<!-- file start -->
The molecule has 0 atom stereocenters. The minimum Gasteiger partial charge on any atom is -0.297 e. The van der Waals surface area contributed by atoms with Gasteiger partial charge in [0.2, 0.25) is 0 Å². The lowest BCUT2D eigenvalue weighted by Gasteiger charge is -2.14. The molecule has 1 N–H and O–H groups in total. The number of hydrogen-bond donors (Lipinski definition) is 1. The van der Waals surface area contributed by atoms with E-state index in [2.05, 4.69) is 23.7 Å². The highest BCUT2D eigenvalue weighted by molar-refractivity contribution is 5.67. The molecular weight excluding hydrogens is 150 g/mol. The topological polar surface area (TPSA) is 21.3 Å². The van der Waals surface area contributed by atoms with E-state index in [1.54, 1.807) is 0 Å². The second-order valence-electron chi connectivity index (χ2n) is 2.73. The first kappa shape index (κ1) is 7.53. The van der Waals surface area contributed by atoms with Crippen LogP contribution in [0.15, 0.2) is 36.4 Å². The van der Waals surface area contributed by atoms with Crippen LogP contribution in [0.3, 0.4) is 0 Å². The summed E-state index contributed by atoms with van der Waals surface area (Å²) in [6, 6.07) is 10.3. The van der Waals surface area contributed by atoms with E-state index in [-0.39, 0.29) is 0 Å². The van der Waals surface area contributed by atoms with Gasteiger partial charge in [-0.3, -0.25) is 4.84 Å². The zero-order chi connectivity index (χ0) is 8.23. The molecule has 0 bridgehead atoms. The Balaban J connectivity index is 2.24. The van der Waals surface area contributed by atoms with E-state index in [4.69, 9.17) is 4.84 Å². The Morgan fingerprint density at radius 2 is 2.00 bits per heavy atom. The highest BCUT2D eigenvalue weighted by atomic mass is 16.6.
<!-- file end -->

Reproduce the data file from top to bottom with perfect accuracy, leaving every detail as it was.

The molecule has 0 atom stereocenters. The minimum Gasteiger partial charge on any atom is -0.297 e. The van der Waals surface area contributed by atoms with Gasteiger partial charge in [0.2, 0.25) is 0 Å². The lowest BCUT2D eigenvalue weighted by Gasteiger charge is -2.14. The molecule has 1 N–H and O–H groups in total. The number of hydrogen-bond donors (Lipinski definition) is 1. The van der Waals surface area contributed by atoms with E-state index in [2.05, 4.69) is 23.7 Å². The highest BCUT2D eigenvalue weighted by molar-refractivity contribution is 5.67. The molecular weight excluding hydrogens is 150 g/mol. The topological polar surface area (TPSA) is 21.3 Å². The van der Waals surface area contributed by atoms with E-state index in [1.54, 1.807) is 0 Å². The second-order valence-electron chi connectivity index (χ2n) is 2.73. The first kappa shape index (κ1) is 7.53. The van der Waals surface area contributed by atoms with Crippen LogP contribution in [0.15, 0.2) is 36.4 Å². The van der Waals surface area contributed by atoms with Crippen LogP contribution in [0.3, 0.4) is 0 Å². The summed E-state index contributed by atoms with van der Waals surface area (Å²) in [6, 6.07) is 10.3. The van der Waals surface area contributed by atoms with E-state index in [-0.39, 0.29) is 0 Å². The van der Waals surface area contributed by atoms with Gasteiger partial charge in [-0.3, -0.25) is 4.84 Å². The zero-order chi connectivity index (χ0) is 8.23. The molecule has 0 bridgehead atoms. The Balaban J connectivity index is 2.24. The van der Waals surface area contributed by atoms with E-state index in [4.69, 9.17) is 4.84 Å². The Morgan fingerprint density at radius 2 is 2.00 bits per heavy atom. The highest BCUT2D eigenvalue weighted by atomic mass is 16.6.